DENNIS ODA / DODA@STARBULLETIN.COM
The crowded conditions in front of 1070 Mokulua Drive in Lanikai highlight complaints about lack of parking in the area because of homeowners planting trees or placing other obstructions along unimproved sidewalks. However, the city says such areas are not meant for parking. The owners of properties at 1405 and 1053 Mokulua Drive have city-issued permits allowing the planting of trees fronting their properties. Meanwhile, the inspector said the trees fronting 1070 Mokulua were planted by the city.
Sidewalk areas OK for trees, but not parking, via city permit
Regarding your April 29 column about people being ticketed for parking on the unimproved sidewalks in Lanikai: Many homeowners have claimed the unimproved sidewalk areas adjacent to their property as theirs by planting trees or fencing the area off. It's only gotten much worse since then. As a result, when beach-goers try to find parking, the adjoining landowners call police and claim illegal parking. The police understandably have their hands tied and issue tickets. These rich property owners can't have it both ways. Either it's an unimproved sidewalk or it's not. If it's a sidewalk, then it needs to remain free of trees, large boulders and chained areas. While those who block driveways should be ticketed, the rest of us who simply want access to the beach should stop being harassed and ticketed. It's the property owners who should be cited and not the rest of us who simply want access to our public beach. Shame on the city for turning a blind eye to this matter.
Answer: You won't be pleased with the answer to your complaint that a sidewalk needs to remain free of trees, large boulders and chained areas. Taking that a step further, the city says sidewalks, including unimproved sidewalk areas, are not really meant for parking, either.
An inspector with the city Department of Planning and Permitting's residential code enforcement branch checked out the areas you flagged with photos.
The owners of properties at 1405 and 1053 Mokulua Drive have surface encroachment variance permits, issued by the department, allowing the planting of trees fronting the properties.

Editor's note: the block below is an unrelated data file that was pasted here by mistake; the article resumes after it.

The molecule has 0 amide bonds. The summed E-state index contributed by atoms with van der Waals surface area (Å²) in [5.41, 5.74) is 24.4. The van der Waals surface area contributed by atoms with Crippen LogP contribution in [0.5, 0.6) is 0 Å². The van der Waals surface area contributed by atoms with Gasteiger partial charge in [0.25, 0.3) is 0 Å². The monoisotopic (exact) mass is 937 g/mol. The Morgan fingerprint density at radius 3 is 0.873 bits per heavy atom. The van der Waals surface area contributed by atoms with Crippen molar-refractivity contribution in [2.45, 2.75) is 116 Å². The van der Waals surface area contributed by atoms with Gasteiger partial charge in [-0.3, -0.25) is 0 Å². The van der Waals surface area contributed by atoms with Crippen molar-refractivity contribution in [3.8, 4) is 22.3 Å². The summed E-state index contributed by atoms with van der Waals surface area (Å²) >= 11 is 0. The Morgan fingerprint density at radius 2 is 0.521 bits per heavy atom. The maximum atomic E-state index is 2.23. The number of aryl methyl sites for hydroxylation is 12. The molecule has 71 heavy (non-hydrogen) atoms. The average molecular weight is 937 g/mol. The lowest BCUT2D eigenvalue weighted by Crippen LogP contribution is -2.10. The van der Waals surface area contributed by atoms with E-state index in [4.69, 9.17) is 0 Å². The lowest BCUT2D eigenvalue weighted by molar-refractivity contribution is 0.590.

However, the owner of the property at 1368 Mokulua did not have a variance, so a notice of violation was issued. The owner had to either remove the trees or obtain a permit to retain them in the public right of way.
Meanwhile, the inspector said the trees fronting 1070 Mokulua were planted by the city.
You also sent a photo showing metal posts in the ground with a chain connecting them. However, the inspector did not see any poles and chain at the time of his visit. Instead, he saw wooden stakes with yellow flags stuck in the ground, for which he said a previous inspector had issued a citation.
Property owners in any neighborhood might want to prevent people from parking in front of their homes, but they cannot do so with plants, trees, rocks, stakes, poles, concrete blocks, construction cones or any other obstruction, the inspector said.
However, they may obtain a Sidewalk Surface Encroachment Variance to plant trees.
The sidewalk area is defined as the area between the paved roadway and the abutting property line; basically, the area intended for pedestrian and public utility use.
We asked Henry Eng, director of Planning and Permitting, to explain reasons for issuing a variance a Sidewalk Surface Encroachment Variance and what the restrictions are.
The city considers many factors before issuing such a variance, he said, including pedestrian access and safety, existing utilities and sight lines for traffic on the roadway.
However, "since sidewalk areas are not intended for parking, this is not a consideration in the review of these variances," Eng said.
Under the variance, owners are to remove trees when and if required by the city for maintenance and repair of utilities, etc.; maintain the surface encroachment areas; hold the city harmless against all liabilities, including injury and death, arising from the encroachment; hold the city harmless for damages if the city needs to destroy or remove the encroachments; and disclose the variance conditions to succeeding property owners.
The owners also are responsible for complying with all other code requirements and for getting permits as needed. Eng said additional conditions may be added to cover nonstandard conditions.
If you think someone is illegally obstructing the public right of way, you can file a complaint by calling 768-8159.
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